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Overgeneralization and SAME TIME NEXT SUMMER by Annabel Monaghan

Cover for the book SAME TIME NEXT SUMMER by Annabel Monaghan

As a teenager, Sam was artistic and carefree; she fell in love with her next-door neighbor, Wyatt, and for a short time, they seemed destined for forever. When Wyatt broke Sam’s heart, it took years for Sam to put herself back together, and she adopted the belief that being relaxed would cause her to feel broken, so the “fixed” Sam revels in data and is cautious. When Sam goes swimming, she prefers the Y, where she can count her laps in a controlled environment over the ocean, with endless variables. Sam is recently engaged to Jack, a nice guy, maybe a little boring.

Sam overgeneralizes – a cognitive distortion marked by viewing a single negative event as a never-ending pattern. Overgeneralization leads to self-sabotage and lower life satisfaction.

Like with all cognitive distortions, the goal is to move from:

Situation -> Automatic Thoughts -> Emotion -> Response


Situation -> Automatic Thought -> Emotion -> Analysis of Automatic Thought -> New Emotion -> Adaptive Response

Tips for Challenging Overgeneralization:

  • Reframe Absolute Thinking: Consider thoughts that include “always” and “never.” If you think, “I can never make any mistakes at work,” try reframing it to “I prioritize being highly professional whenever possible.” If you think, “People never listen to me,” reframe to “[specific person] doesn’t listen to me, but [specific people] usually do.”

  • Use a Growth Mindset: Fixed mindsets are characterized by limited and inflexible thinking and a belief that things are unchangeable. Conversely, a growth mindset is a deeply held belief in change. The easiest way to access this super-power mindset is to introduce the word “yet.” For example, “I’m not good at math” is a fixed mindset; “I’m not good at math yet,” is a growth mindset that enables people to embrace challenges.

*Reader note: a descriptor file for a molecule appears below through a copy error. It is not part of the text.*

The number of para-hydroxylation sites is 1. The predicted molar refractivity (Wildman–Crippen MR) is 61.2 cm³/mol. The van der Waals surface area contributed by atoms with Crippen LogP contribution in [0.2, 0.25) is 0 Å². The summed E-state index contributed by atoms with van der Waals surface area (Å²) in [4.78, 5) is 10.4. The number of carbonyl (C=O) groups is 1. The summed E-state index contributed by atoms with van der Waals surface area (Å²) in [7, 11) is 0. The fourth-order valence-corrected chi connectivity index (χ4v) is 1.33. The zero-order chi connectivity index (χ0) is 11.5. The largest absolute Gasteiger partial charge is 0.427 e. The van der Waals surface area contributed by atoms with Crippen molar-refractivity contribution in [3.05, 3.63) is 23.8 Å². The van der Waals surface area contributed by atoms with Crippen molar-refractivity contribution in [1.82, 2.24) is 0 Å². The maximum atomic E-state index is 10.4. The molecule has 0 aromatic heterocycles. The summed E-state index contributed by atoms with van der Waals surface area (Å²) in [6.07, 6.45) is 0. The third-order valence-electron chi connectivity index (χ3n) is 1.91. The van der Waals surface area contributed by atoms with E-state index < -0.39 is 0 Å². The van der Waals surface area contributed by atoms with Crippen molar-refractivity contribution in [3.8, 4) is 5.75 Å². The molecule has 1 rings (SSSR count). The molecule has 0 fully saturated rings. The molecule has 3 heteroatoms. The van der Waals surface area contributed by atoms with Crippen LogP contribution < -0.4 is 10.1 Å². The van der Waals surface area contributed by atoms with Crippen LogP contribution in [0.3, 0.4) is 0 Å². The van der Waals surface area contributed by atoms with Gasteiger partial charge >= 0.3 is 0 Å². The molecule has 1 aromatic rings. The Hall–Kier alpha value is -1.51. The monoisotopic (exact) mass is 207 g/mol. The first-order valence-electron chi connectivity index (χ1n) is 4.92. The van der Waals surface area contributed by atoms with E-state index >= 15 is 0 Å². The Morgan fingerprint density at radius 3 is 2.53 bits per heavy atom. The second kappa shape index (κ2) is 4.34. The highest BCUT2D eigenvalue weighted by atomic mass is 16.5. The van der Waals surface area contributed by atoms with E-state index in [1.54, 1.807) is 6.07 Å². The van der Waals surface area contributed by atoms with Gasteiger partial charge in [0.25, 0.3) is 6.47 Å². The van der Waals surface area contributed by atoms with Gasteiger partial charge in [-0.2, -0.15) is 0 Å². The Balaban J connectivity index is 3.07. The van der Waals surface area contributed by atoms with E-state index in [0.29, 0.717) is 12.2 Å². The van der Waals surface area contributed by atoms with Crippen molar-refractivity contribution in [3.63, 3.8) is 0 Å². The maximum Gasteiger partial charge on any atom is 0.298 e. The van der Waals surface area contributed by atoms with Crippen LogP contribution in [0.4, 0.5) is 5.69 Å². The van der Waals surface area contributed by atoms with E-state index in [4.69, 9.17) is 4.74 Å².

• Make an Exception Journal: Whenever you notice a fact that disproves your overgeneralization, write it down. Write down (referencing the above examples): specific moments when you have made a mistake and work (and things have still been ok), specific situations when people have listened to you, and any particular improvement in math skills. Notice the word specific on repeat – the more precisely you challenge the distortion, the likelier it is that the challenge works.

Let’s apply the discounting the overgeneralizing theories to Sam…

  • Sam notices that when she’s with Jack, she behaves like a watered-down version of herself, which makes her feel ambivalent about a future with Jack (SITUATION).

  • Sam immediately thinks that ending relationships always leaves her broken for years (AUTOMATIC THOUGHT).

  • Sam feels trapped (EMOTION).

  • Sam behaves inconsistently with her true self as she struggles to maintain a relationship she doesn’t honestly want (RESPONSE).

And add in the new skills:

  • Sam realizes that she had one relationship end badly, but that doesn’t mean all her romances will end with despair (REFRAME ABSOLUTE THINKING). When Sam notices herself thinking, “You can’t have a healthy, long-term relationship,” she reframes it to “I haven’t had a healthy, long-term relationship yet,” and reminds herself that she has only opened her heart to two (1.5?) people so far (APPLY A GROWTH MINDEST). Sam lists exceptions; she can think of friendships that have ended without her feeling broken (MAKE AN EXCEPTION JOURNAL). (ANALYSIS OF AUTOMATIC THOUGHT).

  • Sam feels empowered (NEW EMOTION).

  • Sam shows her true self in her relationship with Jack, knowing that they may or may not work out but that she will be ok in the long term (ADAPTIVE RESPONSE).

Love Annabel Monaghan? Me too. I used her book NORA GOES OFF SCRIPT to discuss boundaries in one of my first blog posts.


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